Tuesday February 10, 6:58 pm ET
Key elements in Obama administration’s overhaul of $700 billion financial rescue program
Here are the major elements in the Obama administration’s overhaul of the $700 billion financial rescue program:
–Capital injections to bolster banks will continue. This was the core of former Treasury Secretary Henry Paulson’s approach; it accounted for $250 billion of the first $350 billion of the program. Treasury Secretary Timothy Geithner pledged to continue the injections but with more stringent rules on use of the money. Banks with assets of $100 billion or more will face “stress tests” by regulators to see if they’re healthy. The administration didn’t say how much of the second $350 billion would go toward capital injections.
–An expansion of a Treasury-Federal Reserve program to try to unclog lending in such areas as credit card debt, auto loans and student loans. The program will now also back loans involving commercial real estate. The administration will provide up to $100 billion in bailout money, up from an initial $20 billion. It will support up to $1 trillion in Fed lending to bolster consumer and business loan markets. The initial Fed commitment had been for $200 billion in support.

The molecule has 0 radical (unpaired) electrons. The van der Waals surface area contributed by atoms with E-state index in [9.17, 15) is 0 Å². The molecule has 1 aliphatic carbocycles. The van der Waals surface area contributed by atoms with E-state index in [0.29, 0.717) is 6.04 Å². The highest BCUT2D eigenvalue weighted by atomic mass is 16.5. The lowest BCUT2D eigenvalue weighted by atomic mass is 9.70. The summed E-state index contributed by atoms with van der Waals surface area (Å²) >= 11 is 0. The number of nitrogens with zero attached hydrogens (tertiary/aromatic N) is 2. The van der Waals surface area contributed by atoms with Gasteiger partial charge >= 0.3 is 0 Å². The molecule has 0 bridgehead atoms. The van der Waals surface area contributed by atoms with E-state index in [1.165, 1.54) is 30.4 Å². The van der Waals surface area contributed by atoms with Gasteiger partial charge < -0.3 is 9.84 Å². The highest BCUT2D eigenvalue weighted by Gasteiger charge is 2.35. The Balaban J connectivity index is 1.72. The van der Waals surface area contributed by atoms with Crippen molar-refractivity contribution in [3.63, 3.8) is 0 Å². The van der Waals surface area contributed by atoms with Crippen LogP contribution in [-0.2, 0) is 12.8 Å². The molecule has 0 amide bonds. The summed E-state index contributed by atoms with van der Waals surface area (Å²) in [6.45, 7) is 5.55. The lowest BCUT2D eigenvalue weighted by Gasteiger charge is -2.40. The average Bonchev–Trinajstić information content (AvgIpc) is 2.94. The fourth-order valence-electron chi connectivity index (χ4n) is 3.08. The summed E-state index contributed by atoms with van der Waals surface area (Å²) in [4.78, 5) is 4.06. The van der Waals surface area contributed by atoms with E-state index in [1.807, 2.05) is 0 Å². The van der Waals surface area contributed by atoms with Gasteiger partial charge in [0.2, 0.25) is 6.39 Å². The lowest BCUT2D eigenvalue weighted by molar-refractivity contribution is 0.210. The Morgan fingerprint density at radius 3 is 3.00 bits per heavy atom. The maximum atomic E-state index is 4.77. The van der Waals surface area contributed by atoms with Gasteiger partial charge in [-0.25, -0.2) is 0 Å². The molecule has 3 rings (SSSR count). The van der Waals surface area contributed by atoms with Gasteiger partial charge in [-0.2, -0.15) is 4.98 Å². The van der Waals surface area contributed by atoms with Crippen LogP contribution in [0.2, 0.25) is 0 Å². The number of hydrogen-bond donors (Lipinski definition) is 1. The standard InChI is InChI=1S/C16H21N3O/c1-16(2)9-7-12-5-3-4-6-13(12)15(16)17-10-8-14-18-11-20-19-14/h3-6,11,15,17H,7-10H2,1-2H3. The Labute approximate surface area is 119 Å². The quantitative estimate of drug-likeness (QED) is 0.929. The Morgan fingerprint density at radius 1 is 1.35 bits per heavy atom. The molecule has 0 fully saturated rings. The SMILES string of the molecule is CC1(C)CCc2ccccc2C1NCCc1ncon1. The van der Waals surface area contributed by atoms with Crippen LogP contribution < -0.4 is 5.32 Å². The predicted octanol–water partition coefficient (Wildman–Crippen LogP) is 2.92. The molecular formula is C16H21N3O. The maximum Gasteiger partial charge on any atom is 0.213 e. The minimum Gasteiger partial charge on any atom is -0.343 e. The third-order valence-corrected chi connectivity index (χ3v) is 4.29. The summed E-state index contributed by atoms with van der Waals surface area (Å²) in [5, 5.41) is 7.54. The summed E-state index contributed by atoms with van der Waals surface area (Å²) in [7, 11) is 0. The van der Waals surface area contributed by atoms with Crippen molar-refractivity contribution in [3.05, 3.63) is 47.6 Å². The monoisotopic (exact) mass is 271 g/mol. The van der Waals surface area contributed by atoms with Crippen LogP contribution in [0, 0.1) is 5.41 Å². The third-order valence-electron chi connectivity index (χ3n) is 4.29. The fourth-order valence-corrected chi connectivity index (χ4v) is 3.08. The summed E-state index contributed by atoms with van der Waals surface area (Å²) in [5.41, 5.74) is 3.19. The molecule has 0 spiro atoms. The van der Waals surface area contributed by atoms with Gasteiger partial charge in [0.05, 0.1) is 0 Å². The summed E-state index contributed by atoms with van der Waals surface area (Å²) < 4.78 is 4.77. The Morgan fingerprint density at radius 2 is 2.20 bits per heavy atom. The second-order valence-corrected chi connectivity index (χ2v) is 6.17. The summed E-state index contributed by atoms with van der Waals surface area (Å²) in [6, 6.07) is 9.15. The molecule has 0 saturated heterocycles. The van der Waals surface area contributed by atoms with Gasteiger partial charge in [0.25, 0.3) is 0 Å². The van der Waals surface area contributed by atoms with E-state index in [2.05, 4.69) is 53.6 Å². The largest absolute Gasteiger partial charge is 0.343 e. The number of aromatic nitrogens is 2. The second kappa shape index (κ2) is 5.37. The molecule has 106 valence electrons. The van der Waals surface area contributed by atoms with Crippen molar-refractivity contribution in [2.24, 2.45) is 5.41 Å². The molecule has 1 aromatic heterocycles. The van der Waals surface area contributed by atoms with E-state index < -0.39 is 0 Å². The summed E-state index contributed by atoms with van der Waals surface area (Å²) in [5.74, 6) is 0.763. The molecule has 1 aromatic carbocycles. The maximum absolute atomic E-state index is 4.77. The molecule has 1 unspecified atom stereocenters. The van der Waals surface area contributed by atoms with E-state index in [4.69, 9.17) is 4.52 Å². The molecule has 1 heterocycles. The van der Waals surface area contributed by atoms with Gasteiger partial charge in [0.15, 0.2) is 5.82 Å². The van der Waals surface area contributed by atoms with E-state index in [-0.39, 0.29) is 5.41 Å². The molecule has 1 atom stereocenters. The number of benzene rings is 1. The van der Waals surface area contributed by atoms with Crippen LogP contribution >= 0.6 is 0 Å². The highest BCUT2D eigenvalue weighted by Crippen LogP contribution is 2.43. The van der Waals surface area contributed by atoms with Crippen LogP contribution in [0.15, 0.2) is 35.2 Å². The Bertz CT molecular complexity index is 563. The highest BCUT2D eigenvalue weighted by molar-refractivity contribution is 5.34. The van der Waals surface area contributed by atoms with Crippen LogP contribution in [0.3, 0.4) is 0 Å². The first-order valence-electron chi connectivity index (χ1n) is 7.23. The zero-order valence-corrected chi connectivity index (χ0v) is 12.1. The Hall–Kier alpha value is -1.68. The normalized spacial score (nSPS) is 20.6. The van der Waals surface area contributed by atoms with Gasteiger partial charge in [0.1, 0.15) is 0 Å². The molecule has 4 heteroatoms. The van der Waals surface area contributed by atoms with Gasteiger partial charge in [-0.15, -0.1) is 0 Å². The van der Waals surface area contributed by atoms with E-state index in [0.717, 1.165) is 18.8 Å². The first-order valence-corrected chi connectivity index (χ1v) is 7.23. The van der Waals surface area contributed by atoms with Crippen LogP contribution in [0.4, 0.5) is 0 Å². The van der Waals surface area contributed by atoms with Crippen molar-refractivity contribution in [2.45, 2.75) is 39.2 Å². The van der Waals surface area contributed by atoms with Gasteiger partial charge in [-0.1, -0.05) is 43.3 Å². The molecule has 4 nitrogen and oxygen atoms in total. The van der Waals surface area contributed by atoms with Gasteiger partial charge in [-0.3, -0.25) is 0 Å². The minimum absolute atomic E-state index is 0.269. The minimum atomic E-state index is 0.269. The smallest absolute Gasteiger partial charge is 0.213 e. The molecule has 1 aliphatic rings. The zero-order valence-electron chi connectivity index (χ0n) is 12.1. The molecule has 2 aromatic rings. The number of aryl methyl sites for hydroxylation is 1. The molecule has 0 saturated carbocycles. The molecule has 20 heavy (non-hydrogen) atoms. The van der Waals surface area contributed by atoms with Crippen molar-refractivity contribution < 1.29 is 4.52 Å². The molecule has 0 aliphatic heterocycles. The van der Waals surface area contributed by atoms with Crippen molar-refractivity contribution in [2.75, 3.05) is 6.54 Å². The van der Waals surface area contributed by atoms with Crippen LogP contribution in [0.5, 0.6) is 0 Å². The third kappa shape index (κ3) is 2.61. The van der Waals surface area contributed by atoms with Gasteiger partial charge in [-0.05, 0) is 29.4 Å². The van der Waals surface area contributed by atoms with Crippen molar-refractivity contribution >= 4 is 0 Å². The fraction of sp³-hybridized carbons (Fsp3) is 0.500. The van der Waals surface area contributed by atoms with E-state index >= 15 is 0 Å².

–Creation of a public-private investment fund to back the purchase of banks’ toxic assets. Details on how this program will operate remain unclear. Officials estimated the program could use bailout money to attract up to $500 billion in purchases of toxic assets initially and $1 trillion eventually.
–Mitigation of mortgage foreclosures with use of $50 billion in bailout funds. No details were provided. Officials said the mortgage programs would be unveiled soon, possibly as early as next week.